June 26, 2017 • 4 minute read • by Saeed
“Trust is like an eraser, it gets smaller and smaller with every mistake.” ~ Unknown
In relationships, trust is the fundamental building block from which everything else is built. Full stop.
A new study from the Ken Blanchard Companies examining the connection between trustworthy leadership behavior and productive employees demonstrates significant correlation between trust and numerous positive employee behaviors including performance, loyalty and productivity. Duh!
But how do you build trust?
That’s simple but not necessarily easy. Trust is built over time and by people sharing and being increasingly vulnerable with each other.
Think your staff meetings are enough? Think again.
You have to spend unstructured time together getting to know each other outside of work.
When I lived in the UK, I noticed that co-workers went out for drinks with each other after work on a regular basis. The pub culture helped. Nevertheless, discussing what is important in your life, who your family is, and what is going on in your life outside of work is an essential part of relationship building and trust.
When you add a new team member, you have to work to foster trust. When someone leaves, you have to start this process over again.
Your team will never reach their potential, individually or as a group, unless you are willing to be equally vulnerable with each other. High performing teams need this level of, let’s call it intimacy.
Only when a high level of trust is created among team members is there a chance to reach your goals as a collective. Otherwise, it’s every man or woman for him or her self.
Fairness, honesty, recognition, openness, transparency, and effective communication are the hallmarks of a trusting work environment.
Trust or the lack of it has major motivating implications. Trust is a lubricant for loyalty. People want to perform their best for those they trust. People begin to believe in themselves if they are recognized and trusted for their efforts in an organization.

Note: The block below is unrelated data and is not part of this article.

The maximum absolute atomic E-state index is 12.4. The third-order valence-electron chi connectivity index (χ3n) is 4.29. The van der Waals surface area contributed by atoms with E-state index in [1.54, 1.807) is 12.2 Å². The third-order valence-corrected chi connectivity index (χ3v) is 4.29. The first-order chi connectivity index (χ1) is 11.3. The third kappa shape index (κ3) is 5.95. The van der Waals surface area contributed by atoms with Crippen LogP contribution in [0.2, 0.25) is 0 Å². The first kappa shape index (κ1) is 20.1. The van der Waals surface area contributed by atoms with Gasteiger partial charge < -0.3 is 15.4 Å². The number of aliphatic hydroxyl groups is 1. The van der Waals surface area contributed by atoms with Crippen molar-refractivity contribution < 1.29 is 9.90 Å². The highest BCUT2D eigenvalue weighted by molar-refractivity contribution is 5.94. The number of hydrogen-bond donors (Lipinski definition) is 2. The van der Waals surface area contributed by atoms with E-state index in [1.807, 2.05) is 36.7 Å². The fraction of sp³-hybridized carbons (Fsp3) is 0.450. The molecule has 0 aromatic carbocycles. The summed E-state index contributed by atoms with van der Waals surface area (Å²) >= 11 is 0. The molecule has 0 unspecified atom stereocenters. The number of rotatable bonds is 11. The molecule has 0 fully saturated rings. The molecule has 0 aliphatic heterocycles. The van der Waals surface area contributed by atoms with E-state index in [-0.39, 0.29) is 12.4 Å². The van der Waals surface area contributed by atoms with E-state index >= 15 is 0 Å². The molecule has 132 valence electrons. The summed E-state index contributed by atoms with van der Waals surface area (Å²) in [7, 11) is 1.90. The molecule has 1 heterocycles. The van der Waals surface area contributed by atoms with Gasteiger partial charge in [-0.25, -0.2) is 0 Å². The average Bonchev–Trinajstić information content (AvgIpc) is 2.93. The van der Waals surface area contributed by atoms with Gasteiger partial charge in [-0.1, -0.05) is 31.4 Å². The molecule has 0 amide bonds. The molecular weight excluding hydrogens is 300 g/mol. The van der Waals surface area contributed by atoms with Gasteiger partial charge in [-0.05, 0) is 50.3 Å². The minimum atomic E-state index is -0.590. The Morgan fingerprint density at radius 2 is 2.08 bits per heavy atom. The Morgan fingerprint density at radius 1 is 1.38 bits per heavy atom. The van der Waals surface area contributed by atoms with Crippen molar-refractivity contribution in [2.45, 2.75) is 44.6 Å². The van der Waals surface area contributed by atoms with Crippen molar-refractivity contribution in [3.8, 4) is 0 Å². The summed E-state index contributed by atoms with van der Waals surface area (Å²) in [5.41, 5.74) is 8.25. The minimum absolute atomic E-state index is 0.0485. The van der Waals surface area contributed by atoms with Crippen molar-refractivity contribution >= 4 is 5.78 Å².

On the other hand, when trust is broken, it’s extremely hard to repair. That’s when your once star performer starts spending more energy on self preservation and job hunting than excelling in their role. That’s when ideas dry up. That’s when innovation stagnates and that’s when communication mostly becomes one way.
Take care of your employees. Stop treating them like expendable commodities. Stop making everything about what they can do for you. They are not just idea and execution machines. Take the time upfront to develop trusted relationships. If you show them you care about them – their lives, their thoughts, their values – your business performance will only increase.
Recognize their efforts. Most importantly, recognize their extra efforts. Recognition increases trust between leadership and employees.
There is a high cost to low trust. An organization with high levels of trust will withstand any crisis. Conversely, an organization with low levels of trust can come apart at the smallest sign of trouble.
Effective leadership moves organizations from current to future states. The bedrock of effective leadership is trust.
What are your thoughts on how to protect trust among team members? Tell me about it in the comments!
©2017 – All Content by Saeed H. Mirfattah, M.A.
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